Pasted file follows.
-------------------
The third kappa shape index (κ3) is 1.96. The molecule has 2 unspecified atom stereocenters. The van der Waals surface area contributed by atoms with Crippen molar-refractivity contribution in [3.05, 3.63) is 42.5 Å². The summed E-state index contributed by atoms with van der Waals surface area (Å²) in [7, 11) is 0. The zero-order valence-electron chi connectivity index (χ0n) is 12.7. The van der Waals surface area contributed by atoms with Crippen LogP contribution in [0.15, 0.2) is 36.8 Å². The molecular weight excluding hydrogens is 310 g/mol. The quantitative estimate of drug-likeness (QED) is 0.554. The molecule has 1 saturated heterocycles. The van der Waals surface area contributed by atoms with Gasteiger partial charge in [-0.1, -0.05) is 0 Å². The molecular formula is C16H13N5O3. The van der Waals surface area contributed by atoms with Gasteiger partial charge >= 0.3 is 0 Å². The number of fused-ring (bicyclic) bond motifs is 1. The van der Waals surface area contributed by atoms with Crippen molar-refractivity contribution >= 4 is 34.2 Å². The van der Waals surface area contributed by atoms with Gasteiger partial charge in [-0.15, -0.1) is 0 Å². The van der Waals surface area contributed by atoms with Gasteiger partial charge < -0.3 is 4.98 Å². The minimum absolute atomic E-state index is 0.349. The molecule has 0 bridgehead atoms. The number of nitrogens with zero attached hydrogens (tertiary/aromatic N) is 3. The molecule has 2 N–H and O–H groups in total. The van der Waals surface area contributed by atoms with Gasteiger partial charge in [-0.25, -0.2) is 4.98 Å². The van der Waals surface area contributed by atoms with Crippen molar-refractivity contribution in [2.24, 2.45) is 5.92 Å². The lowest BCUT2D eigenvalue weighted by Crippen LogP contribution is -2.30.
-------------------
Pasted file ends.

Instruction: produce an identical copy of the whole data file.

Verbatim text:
The third kappa shape index (κ3) is 1.96. The molecule has 2 unspecified atom stereocenters. The van der Waals surface area contributed by atoms with Crippen molar-refractivity contribution in [3.05, 3.63) is 42.5 Å². The summed E-state index contributed by atoms with van der Waals surface area (Å²) in [7, 11) is 0. The zero-order valence-electron chi connectivity index (χ0n) is 12.7. The van der Waals surface area contributed by atoms with Crippen LogP contribution in [0.15, 0.2) is 36.8 Å². The molecular weight excluding hydrogens is 310 g/mol. The quantitative estimate of drug-likeness (QED) is 0.554. The molecule has 1 saturated heterocycles. The van der Waals surface area contributed by atoms with Gasteiger partial charge in [-0.1, -0.05) is 0 Å². The molecular formula is C16H13N5O3. The van der Waals surface area contributed by atoms with Gasteiger partial charge >= 0.3 is 0 Å². The number of fused-ring (bicyclic) bond motifs is 1. The van der Waals surface area contributed by atoms with Crippen molar-refractivity contribution >= 4 is 34.2 Å². The van der Waals surface area contributed by atoms with Gasteiger partial charge in [-0.15, -0.1) is 0 Å². The van der Waals surface area contributed by atoms with Gasteiger partial charge < -0.3 is 4.98 Å². The minimum absolute atomic E-state index is 0.349. The molecule has 0 bridgehead atoms. The number of nitrogens with zero attached hydrogens (tertiary/aromatic N) is 3. The molecule has 2 N–H and O–H groups in total. The van der Waals surface area contributed by atoms with Gasteiger partial charge in [-0.25, -0.2) is 4.98 Å². The van der Waals surface area contributed by atoms with Crippen molar-refractivity contribution in [2.24, 2.45) is 5.92 Å². The lowest BCUT2D eigenvalue weighted by Crippen LogP contribution is -2.30.